Transition of Care: Pediatric Ambulatory Center to Emergency Department

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Little is known about the characteristics, clinical course, and the disposition of sick children transferred from pediatricians' offices to the emergency department (ED).


The purpose of the study was to determine the clinical profile, ED course, and disposition of children transferred from a hospital-based pediatric clinic to the ED.


We conducted a retrospective cohort study involving all sick children transferred from a hospital-based clinic to the hospital's ED from January 2012 to December 2013. Data collected included demographics, acuity of illness, ED course, diagnoses, and disposition of all children.


A total of 179 patients were transferred to and received care in the ED: boys, 56%; median age, 18 months; mean age, 58 months; 68% were younger than 60 months; African American, 83%; Hispanic, 12%. Sixty-eight percent of the patients were triaged as Emergency Severity Index 3 (urgent) and 13% were Emergency Severity Index 2 (high risk), with the rest categorized as nonurgent. Forty-three percent (78) were discharged home, and 57% were admitted. Age younger than 60 months, need for intravenous antibiotics, inhaled medications, plain x-rays, respiratory viral panel polymerase chain reaction (PCR), supplemental oxygen, and blood work in the ED were associated with being admitted (P < 0.05). The top 3 primary diagnoses were respiratory distress (40%), skin and soft tissue infections (15%), and other infections (10%).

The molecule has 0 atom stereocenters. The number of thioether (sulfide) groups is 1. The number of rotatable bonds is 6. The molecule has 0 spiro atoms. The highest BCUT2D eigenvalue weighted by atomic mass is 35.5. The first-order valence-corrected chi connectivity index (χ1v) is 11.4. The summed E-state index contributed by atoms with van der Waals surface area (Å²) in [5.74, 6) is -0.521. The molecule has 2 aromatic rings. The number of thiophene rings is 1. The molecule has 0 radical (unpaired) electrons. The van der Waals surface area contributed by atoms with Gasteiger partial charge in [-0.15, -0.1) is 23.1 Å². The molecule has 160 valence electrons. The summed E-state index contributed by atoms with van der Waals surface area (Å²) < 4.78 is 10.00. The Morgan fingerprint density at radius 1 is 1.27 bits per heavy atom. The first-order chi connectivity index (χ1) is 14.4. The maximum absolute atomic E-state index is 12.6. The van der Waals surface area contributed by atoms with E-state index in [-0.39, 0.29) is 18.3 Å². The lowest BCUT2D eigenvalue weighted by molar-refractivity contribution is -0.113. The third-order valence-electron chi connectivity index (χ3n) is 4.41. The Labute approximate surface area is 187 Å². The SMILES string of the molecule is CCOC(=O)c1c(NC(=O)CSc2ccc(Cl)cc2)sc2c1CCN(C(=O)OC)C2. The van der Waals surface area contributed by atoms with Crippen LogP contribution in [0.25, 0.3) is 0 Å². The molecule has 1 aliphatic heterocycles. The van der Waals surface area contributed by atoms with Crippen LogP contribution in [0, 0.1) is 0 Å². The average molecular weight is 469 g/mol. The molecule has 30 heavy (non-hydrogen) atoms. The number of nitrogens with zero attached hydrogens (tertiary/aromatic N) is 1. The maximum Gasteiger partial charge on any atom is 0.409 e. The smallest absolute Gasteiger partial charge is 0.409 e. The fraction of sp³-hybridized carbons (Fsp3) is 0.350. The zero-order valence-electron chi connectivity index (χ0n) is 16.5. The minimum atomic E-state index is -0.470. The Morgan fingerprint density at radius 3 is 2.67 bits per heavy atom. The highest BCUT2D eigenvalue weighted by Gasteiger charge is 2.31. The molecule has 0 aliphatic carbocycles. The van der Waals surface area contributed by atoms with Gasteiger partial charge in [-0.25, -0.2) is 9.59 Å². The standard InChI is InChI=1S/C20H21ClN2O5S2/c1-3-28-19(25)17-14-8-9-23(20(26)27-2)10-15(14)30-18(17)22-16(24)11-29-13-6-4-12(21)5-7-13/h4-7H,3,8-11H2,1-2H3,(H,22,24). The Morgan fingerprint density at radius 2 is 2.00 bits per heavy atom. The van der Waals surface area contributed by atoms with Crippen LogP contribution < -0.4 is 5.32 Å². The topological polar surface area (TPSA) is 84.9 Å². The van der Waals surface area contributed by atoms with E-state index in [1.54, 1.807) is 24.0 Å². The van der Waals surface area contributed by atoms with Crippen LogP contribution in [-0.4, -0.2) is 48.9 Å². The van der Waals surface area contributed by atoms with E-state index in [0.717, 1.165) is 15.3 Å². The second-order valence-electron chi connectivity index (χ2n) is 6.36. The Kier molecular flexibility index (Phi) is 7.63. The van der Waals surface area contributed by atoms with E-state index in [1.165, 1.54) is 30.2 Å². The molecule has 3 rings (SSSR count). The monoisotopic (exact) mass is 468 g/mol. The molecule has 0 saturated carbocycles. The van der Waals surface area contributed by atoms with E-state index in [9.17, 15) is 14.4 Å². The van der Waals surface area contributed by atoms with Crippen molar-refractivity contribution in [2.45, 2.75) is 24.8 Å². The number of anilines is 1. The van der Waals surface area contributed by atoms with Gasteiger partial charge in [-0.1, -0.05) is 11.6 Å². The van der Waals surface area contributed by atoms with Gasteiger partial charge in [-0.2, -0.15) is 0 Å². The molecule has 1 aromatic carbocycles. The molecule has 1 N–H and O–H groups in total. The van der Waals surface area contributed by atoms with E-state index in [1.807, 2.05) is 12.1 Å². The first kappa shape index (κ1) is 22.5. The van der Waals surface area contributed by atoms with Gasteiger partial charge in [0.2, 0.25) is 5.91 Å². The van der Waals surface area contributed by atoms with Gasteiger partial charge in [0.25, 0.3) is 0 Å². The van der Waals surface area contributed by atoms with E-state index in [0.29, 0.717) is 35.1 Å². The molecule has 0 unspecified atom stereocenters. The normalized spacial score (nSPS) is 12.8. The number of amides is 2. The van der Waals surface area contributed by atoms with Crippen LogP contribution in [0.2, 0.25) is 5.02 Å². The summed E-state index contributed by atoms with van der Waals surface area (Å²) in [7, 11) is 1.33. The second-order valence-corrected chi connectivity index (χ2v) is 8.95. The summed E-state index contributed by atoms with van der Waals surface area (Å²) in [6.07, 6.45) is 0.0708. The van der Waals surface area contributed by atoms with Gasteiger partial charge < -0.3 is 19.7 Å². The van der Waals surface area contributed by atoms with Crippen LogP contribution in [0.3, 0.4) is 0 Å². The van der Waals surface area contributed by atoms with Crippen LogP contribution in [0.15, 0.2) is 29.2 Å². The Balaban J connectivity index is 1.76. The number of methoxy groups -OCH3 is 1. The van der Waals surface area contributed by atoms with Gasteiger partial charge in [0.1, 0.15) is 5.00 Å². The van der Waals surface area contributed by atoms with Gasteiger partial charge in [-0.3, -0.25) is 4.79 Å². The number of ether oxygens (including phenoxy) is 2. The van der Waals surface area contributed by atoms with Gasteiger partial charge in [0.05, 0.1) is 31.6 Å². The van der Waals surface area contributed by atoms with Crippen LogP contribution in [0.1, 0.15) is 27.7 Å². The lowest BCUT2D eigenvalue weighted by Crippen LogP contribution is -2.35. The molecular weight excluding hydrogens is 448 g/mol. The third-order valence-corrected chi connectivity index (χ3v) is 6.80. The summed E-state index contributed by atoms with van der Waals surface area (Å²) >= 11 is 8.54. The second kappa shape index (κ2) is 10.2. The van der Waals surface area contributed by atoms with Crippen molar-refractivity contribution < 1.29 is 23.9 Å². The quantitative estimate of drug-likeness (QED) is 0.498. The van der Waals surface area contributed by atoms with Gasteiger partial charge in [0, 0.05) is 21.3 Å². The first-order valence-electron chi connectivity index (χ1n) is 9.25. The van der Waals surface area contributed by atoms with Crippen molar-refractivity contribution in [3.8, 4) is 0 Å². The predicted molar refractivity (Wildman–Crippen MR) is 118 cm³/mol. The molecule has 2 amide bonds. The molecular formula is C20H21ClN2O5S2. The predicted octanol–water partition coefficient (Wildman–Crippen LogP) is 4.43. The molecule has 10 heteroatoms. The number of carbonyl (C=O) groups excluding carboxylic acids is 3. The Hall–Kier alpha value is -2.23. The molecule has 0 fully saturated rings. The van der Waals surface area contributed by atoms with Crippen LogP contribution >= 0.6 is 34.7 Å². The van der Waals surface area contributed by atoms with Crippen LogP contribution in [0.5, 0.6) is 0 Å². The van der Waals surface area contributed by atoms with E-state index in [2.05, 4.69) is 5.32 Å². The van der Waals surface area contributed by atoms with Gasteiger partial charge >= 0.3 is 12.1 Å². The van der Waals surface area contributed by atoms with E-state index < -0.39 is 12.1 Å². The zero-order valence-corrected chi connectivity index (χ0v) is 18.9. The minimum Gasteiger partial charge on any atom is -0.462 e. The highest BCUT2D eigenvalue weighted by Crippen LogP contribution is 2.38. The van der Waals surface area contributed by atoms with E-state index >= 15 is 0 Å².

Children transferred from a hospital-based pediatric clinic to the ED at an urban academic medical center had a high level of acuity, and almost 60% were admitted for inpatient care. Improvement in the provision of pretransfer care can potentially decrease transfers to the ED.

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